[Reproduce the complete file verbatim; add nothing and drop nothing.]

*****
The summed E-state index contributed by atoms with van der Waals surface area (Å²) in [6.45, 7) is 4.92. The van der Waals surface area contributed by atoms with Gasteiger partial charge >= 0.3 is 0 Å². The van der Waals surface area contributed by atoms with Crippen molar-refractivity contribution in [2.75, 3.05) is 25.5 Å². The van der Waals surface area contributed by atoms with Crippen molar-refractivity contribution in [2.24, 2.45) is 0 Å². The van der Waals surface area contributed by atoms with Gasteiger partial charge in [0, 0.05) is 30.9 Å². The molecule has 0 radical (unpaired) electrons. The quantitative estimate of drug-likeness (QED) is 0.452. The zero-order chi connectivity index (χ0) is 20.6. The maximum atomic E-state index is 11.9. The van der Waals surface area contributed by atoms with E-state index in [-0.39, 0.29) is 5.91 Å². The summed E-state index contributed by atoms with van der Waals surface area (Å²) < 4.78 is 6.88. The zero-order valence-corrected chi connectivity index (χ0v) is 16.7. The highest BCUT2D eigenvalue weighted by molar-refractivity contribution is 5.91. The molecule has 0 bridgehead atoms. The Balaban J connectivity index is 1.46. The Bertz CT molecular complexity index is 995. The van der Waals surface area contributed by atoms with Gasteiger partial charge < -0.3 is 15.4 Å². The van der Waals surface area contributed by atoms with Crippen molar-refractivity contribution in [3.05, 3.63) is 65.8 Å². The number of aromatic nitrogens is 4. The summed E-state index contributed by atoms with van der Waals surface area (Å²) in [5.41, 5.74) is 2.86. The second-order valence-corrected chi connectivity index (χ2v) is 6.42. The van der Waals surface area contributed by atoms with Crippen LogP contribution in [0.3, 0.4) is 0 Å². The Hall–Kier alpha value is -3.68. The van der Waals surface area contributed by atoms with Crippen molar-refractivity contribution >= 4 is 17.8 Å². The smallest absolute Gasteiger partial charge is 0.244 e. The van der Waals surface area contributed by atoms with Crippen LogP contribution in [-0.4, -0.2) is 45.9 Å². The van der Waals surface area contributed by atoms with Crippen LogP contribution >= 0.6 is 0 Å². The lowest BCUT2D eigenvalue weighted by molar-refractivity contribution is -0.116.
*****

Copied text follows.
The summed E-state index contributed by atoms with van der Waals surface area (Å²) in [6.45, 7) is 4.92. The van der Waals surface area contributed by atoms with Gasteiger partial charge >= 0.3 is 0 Å². The van der Waals surface area contributed by atoms with Crippen molar-refractivity contribution in [2.75, 3.05) is 25.5 Å². The van der Waals surface area contributed by atoms with Crippen molar-refractivity contribution in [2.24, 2.45) is 0 Å². The van der Waals surface area contributed by atoms with Gasteiger partial charge in [0, 0.05) is 30.9 Å². The molecule has 0 radical (unpaired) electrons. The quantitative estimate of drug-likeness (QED) is 0.452. The zero-order chi connectivity index (χ0) is 20.6. The maximum atomic E-state index is 11.9. The van der Waals surface area contributed by atoms with E-state index in [-0.39, 0.29) is 5.91 Å². The summed E-state index contributed by atoms with van der Waals surface area (Å²) < 4.78 is 6.88. The zero-order valence-corrected chi connectivity index (χ0v) is 16.7. The highest BCUT2D eigenvalue weighted by molar-refractivity contribution is 5.91. The molecule has 0 bridgehead atoms. The Balaban J connectivity index is 1.46. The Bertz CT molecular complexity index is 995. The van der Waals surface area contributed by atoms with Gasteiger partial charge < -0.3 is 15.4 Å². The van der Waals surface area contributed by atoms with Crippen molar-refractivity contribution in [3.05, 3.63) is 65.8 Å². The number of aromatic nitrogens is 4. The summed E-state index contributed by atoms with van der Waals surface area (Å²) in [5.41, 5.74) is 2.86. The second-order valence-corrected chi connectivity index (χ2v) is 6.42. The van der Waals surface area contributed by atoms with Crippen LogP contribution in [0.3, 0.4) is 0 Å². The Hall–Kier alpha value is -3.68. The van der Waals surface area contributed by atoms with Crippen molar-refractivity contribution >= 4 is 17.8 Å². The smallest absolute Gasteiger partial charge is 0.244 e. The van der Waals surface area contributed by atoms with Crippen LogP contribution in [-0.4, -0.2) is 45.9 Å². The van der Waals surface area contributed by atoms with Crippen LogP contribution >= 0.6 is 0 Å². The lowest BCUT2D eigenvalue weighted by molar-refractivity contribution is -0.116.